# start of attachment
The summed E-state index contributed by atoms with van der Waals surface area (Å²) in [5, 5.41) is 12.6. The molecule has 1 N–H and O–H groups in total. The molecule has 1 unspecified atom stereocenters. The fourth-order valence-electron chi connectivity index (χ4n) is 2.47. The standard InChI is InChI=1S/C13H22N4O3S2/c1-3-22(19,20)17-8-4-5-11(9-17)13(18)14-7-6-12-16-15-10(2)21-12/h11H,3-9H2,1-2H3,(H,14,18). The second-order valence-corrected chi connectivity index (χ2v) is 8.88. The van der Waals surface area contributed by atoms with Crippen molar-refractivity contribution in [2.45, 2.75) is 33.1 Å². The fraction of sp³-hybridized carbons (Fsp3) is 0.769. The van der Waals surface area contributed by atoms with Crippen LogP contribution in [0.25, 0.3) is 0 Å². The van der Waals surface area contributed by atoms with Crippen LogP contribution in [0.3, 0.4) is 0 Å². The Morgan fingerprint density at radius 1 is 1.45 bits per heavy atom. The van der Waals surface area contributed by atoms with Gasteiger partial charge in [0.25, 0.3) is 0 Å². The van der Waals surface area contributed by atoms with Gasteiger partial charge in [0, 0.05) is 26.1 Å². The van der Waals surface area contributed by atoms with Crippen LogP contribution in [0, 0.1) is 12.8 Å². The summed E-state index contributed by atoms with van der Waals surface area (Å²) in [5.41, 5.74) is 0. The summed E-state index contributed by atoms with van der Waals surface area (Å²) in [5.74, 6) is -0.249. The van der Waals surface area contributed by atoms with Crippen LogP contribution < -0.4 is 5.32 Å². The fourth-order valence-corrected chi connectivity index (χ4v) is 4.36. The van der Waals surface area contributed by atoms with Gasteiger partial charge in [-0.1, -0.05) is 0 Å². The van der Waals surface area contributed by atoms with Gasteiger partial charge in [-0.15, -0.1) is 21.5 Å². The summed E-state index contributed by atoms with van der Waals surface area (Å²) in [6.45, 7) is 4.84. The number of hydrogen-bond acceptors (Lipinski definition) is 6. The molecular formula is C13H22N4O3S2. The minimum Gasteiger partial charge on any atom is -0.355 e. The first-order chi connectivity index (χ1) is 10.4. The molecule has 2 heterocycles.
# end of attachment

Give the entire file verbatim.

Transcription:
The summed E-state index contributed by atoms with van der Waals surface area (Å²) in [5, 5.41) is 12.6. The molecule has 1 N–H and O–H groups in total. The molecule has 1 unspecified atom stereocenters. The fourth-order valence-electron chi connectivity index (χ4n) is 2.47. The standard InChI is InChI=1S/C13H22N4O3S2/c1-3-22(19,20)17-8-4-5-11(9-17)13(18)14-7-6-12-16-15-10(2)21-12/h11H,3-9H2,1-2H3,(H,14,18). The second-order valence-corrected chi connectivity index (χ2v) is 8.88. The van der Waals surface area contributed by atoms with Crippen molar-refractivity contribution in [2.45, 2.75) is 33.1 Å². The fraction of sp³-hybridized carbons (Fsp3) is 0.769. The van der Waals surface area contributed by atoms with Crippen LogP contribution in [0.25, 0.3) is 0 Å². The van der Waals surface area contributed by atoms with Crippen LogP contribution in [0.3, 0.4) is 0 Å². The Morgan fingerprint density at radius 1 is 1.45 bits per heavy atom. The van der Waals surface area contributed by atoms with Gasteiger partial charge in [0.25, 0.3) is 0 Å². The van der Waals surface area contributed by atoms with Gasteiger partial charge in [0, 0.05) is 26.1 Å². The van der Waals surface area contributed by atoms with Crippen LogP contribution in [0, 0.1) is 12.8 Å². The summed E-state index contributed by atoms with van der Waals surface area (Å²) in [5.41, 5.74) is 0. The summed E-state index contributed by atoms with van der Waals surface area (Å²) in [5.74, 6) is -0.249. The van der Waals surface area contributed by atoms with Crippen LogP contribution < -0.4 is 5.32 Å². The fourth-order valence-corrected chi connectivity index (χ4v) is 4.36. The van der Waals surface area contributed by atoms with Gasteiger partial charge in [-0.1, -0.05) is 0 Å². The van der Waals surface area contributed by atoms with Gasteiger partial charge in [-0.15, -0.1) is 21.5 Å². The summed E-state index contributed by atoms with van der Waals surface area (Å²) in [6.45, 7) is 4.84. The number of hydrogen-bond acceptors (Lipinski definition) is 6. The molecular formula is C13H22N4O3S2. The minimum Gasteiger partial charge on any atom is -0.355 e. The first-order chi connectivity index (χ1) is 10.4. The molecule has 2 heterocycles.